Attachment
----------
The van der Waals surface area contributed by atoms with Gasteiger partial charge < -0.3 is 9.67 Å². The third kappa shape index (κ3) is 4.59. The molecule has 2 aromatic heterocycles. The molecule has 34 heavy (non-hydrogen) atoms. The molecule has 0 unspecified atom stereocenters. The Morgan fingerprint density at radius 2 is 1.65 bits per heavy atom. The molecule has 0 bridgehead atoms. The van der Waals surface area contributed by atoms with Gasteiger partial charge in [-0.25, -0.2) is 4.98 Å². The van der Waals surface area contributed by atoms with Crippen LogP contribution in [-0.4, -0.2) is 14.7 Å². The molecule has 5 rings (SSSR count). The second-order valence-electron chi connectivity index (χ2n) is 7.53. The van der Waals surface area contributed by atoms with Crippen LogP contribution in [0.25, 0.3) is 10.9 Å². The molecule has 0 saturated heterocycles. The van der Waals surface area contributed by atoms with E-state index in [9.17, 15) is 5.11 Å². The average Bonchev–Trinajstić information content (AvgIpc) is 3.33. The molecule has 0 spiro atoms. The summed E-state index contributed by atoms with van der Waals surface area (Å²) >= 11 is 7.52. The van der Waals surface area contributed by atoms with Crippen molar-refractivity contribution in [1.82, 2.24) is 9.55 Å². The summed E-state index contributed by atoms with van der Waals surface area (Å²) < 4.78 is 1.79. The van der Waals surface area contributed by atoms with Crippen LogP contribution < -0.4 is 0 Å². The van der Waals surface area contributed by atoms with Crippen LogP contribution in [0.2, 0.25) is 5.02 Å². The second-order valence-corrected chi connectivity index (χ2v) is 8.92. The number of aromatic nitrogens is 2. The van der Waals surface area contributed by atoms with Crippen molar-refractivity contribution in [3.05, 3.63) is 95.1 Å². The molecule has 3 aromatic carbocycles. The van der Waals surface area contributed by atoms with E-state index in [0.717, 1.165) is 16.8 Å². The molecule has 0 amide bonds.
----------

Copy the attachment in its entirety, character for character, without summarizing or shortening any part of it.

The van der Waals surface area contributed by atoms with Gasteiger partial charge < -0.3 is 9.67 Å². The third kappa shape index (κ3) is 4.59. The molecule has 2 aromatic heterocycles. The molecule has 34 heavy (non-hydrogen) atoms. The molecule has 0 unspecified atom stereocenters. The Morgan fingerprint density at radius 2 is 1.65 bits per heavy atom. The molecule has 0 bridgehead atoms. The van der Waals surface area contributed by atoms with Gasteiger partial charge in [-0.25, -0.2) is 4.98 Å². The van der Waals surface area contributed by atoms with Crippen LogP contribution in [-0.4, -0.2) is 14.7 Å². The molecule has 5 rings (SSSR count). The second-order valence-electron chi connectivity index (χ2n) is 7.53. The van der Waals surface area contributed by atoms with Crippen LogP contribution in [0.25, 0.3) is 10.9 Å². The molecule has 0 saturated heterocycles. The van der Waals surface area contributed by atoms with E-state index in [9.17, 15) is 5.11 Å². The average Bonchev–Trinajstić information content (AvgIpc) is 3.33. The molecule has 0 spiro atoms. The summed E-state index contributed by atoms with van der Waals surface area (Å²) >= 11 is 7.52. The van der Waals surface area contributed by atoms with Crippen molar-refractivity contribution in [1.82, 2.24) is 9.55 Å². The summed E-state index contributed by atoms with van der Waals surface area (Å²) < 4.78 is 1.79. The van der Waals surface area contributed by atoms with Crippen LogP contribution < -0.4 is 0 Å². The van der Waals surface area contributed by atoms with Crippen LogP contribution in [0.2, 0.25) is 5.02 Å². The second-order valence-corrected chi connectivity index (χ2v) is 8.92. The number of aromatic nitrogens is 2. The van der Waals surface area contributed by atoms with Crippen molar-refractivity contribution in [3.05, 3.63) is 95.1 Å². The molecule has 3 aromatic carbocycles. The van der Waals surface area contributed by atoms with E-state index in [0.717, 1.165) is 16.8 Å². The molecule has 0 amide bonds.